[4, 16]``````

Here, for each element `i` in `[1, 2, 3, 4]` that satisfies `i % 2 == 0`, we evaluate the expression `i**2` and insert the resulting value into a new list. In other words, this list comprehension will create a new list that contains the square of each of the even elements of the original list.

If we were to write this using a for statement, it would look like this:

``````>>> lst = []
>>> for i in [1, 2, 3, 4]:
...     if i % 2 == 0:
...         lst += [i**2]
>>> lst
[4, 16]``````

Note: The `if` clause in a list comprehension is optional. For example, you can just say:

``````>>> [i**2 for i in [1, 2, 3, 4]]
[1, 4, 9, 16]``````

## Data Abstraction

Data abstraction is a powerful concept in computer science that allows programmers to treat code as objects -- for example, car objects, chair objects, people objects, etc. That way, programmers don't have to worry about how code is implemented -- they just have to know what it does.

Data abstraction mimics how we think about the world. When you want to drive a car, you don't need to know how the engine was built or what kind of material the tires are made of. You just have to know how to turn the wheel and press the gas pedal.

An abstract data type consists of two types of functions:

• Constructors: functions that build the abstract data type.
• Selectors: functions that retrieve information from the data type.

Programmers design ADTs to abstract away how information is stored and calculated such that the end user does not need to know how constructors and selectors are implemented. The nature of abstract data types allows whoever uses them to assume that the functions have been written correctly and work as described.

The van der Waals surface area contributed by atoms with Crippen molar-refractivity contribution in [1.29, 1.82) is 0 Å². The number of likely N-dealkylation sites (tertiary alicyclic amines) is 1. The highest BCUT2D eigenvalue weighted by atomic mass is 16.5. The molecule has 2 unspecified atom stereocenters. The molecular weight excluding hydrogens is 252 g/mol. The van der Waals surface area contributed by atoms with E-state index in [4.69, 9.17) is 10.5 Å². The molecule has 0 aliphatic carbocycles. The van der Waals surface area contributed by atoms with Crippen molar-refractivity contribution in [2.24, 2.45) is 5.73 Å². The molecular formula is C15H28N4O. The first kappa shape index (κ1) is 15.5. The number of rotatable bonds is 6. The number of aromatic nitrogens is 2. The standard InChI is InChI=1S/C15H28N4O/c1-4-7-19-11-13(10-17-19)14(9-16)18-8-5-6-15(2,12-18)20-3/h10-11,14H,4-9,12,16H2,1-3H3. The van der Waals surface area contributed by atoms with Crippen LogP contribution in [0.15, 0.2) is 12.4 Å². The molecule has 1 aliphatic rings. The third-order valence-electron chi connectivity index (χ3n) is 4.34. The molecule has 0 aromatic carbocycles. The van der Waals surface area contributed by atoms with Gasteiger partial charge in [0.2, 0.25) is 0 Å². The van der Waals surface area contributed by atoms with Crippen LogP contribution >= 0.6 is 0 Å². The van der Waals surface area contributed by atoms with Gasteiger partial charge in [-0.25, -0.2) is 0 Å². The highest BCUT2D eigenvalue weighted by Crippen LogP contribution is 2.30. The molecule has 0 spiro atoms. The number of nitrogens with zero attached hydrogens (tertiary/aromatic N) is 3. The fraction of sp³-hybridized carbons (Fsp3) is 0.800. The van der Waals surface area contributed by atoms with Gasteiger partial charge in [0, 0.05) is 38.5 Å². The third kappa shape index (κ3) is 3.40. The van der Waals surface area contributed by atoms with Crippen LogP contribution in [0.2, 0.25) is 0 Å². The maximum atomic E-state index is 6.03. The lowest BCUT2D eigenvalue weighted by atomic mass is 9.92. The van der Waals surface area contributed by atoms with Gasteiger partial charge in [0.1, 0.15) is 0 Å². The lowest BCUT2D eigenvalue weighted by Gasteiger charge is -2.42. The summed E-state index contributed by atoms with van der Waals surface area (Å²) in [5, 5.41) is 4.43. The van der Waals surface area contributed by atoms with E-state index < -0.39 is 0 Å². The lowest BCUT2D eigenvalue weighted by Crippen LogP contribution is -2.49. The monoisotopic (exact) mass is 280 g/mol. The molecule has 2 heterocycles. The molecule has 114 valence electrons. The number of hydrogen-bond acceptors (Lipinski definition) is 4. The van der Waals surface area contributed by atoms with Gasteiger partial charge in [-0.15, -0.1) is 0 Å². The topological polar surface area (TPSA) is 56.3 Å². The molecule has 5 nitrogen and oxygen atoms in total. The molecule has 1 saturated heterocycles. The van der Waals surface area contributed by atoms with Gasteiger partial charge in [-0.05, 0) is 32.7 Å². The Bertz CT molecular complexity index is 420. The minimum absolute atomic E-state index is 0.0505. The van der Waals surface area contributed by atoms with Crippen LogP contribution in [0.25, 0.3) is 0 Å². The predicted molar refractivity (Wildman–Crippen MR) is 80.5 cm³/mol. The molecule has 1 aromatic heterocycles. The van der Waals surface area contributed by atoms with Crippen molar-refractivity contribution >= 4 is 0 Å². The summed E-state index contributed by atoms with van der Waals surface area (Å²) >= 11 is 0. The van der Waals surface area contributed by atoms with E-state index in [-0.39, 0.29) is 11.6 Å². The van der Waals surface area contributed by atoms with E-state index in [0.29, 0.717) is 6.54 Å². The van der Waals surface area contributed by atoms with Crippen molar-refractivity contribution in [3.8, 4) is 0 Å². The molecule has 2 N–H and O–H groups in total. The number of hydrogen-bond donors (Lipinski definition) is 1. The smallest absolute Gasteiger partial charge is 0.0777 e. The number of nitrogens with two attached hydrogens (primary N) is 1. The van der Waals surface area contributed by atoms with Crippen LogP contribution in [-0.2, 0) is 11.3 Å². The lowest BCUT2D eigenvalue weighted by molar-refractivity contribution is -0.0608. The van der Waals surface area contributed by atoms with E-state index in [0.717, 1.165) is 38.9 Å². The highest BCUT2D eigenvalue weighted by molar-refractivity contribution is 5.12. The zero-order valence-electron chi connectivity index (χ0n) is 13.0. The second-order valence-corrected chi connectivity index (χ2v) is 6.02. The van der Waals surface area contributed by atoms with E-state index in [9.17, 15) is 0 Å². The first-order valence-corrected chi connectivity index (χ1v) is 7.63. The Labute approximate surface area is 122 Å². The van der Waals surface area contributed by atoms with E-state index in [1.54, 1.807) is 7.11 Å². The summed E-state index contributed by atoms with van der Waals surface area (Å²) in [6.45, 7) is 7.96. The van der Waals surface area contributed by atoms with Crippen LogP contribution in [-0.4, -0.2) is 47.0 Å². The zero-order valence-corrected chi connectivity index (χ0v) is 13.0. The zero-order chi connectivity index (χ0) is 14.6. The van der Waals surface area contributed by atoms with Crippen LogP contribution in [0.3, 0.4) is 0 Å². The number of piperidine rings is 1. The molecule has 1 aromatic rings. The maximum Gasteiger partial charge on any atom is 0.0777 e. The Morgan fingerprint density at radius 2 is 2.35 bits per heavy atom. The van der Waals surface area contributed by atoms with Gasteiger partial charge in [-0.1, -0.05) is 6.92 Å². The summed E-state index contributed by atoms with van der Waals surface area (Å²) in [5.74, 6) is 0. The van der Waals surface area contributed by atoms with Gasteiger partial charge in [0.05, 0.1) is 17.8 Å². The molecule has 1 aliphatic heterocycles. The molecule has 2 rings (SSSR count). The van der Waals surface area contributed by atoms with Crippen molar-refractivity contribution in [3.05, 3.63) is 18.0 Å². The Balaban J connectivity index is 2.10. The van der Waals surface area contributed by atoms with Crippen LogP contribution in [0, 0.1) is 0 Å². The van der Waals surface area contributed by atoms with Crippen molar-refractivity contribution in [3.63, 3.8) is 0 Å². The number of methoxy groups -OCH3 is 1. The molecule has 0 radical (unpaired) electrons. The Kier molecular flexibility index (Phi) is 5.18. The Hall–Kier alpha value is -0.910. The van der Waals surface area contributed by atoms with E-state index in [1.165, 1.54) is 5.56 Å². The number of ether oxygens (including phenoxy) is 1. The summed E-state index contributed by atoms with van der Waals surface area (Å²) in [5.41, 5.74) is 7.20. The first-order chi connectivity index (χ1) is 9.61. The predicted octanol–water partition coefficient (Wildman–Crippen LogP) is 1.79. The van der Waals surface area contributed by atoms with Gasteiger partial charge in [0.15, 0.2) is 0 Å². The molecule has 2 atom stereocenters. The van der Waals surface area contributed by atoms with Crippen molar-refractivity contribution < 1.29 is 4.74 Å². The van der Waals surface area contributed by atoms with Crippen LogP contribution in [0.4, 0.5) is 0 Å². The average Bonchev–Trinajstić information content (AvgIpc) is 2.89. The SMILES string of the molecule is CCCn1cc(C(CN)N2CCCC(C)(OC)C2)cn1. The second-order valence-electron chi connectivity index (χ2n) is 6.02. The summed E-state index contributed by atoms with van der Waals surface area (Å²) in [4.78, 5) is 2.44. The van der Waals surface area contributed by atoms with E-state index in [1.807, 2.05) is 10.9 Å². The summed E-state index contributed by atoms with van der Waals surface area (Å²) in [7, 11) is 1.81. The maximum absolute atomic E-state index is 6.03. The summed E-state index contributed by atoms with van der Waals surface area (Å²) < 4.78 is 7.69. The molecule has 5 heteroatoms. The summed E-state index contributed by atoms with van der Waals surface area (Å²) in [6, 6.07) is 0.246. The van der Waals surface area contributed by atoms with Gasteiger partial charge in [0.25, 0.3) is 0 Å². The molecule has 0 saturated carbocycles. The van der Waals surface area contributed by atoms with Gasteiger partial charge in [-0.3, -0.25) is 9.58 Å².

# Required Questions

## Lists Practice

### Q1: List Indexing

Use Ok to test your knowledge with the following "List Indexing" questions:

``python3 ok -q indexing -u``

For each of the following lists, what is the list indexing expression that evaluates to `7`? For example, if `x = [7]`, then the answer would be `x[0]`. You can use the interpreter or Python Tutor to experiment with your answers.

``````>>> x = [1, 3, [5, 7], 9]
______x[2][1]
>>> x = [[7]]
______x[0][0]
>>> x = [3, 2, 1, [9, 8, 7]]
______x[3][2]
>>> x = [[3, [5, 7], 9]]
______x[0][1][1]``````

What would Python display? If you get stuck, try it out in the Python interpreter!

``````>>> lst = [3, 2, 7, [84, 83, 82]]
>>> lst[4]
______Error
>>> lst[3][0]
______84``````

### Q2: WWPD: Lists?

What would Python display? Try to figure it out before you type it into the interpreter!

Use Ok to test your knowledge with the following "What Would Python Display?" questions:

``python3 ok -q lists -u``
``````>>> [x*x for x in range(5)]
______[0, 1, 4, 9, 16]
>>> [n for n in range(10) if n % 2 == 0]
______[0, 2, 4, 6, 8]
>>> ones = [1 for i in ["hi", "bye", "you"]]
>>> ones + [str(i) for i in [6, 3, 8, 4]]
______[1, 1, 1, '6', '3', '8', '4']
>>> [i+5 for i in [n for n in range(1,4)]]
______[6, 7, 8]``````
``````>>> [i**2 for i in range(10) if i < 3]
______[0, 1, 4]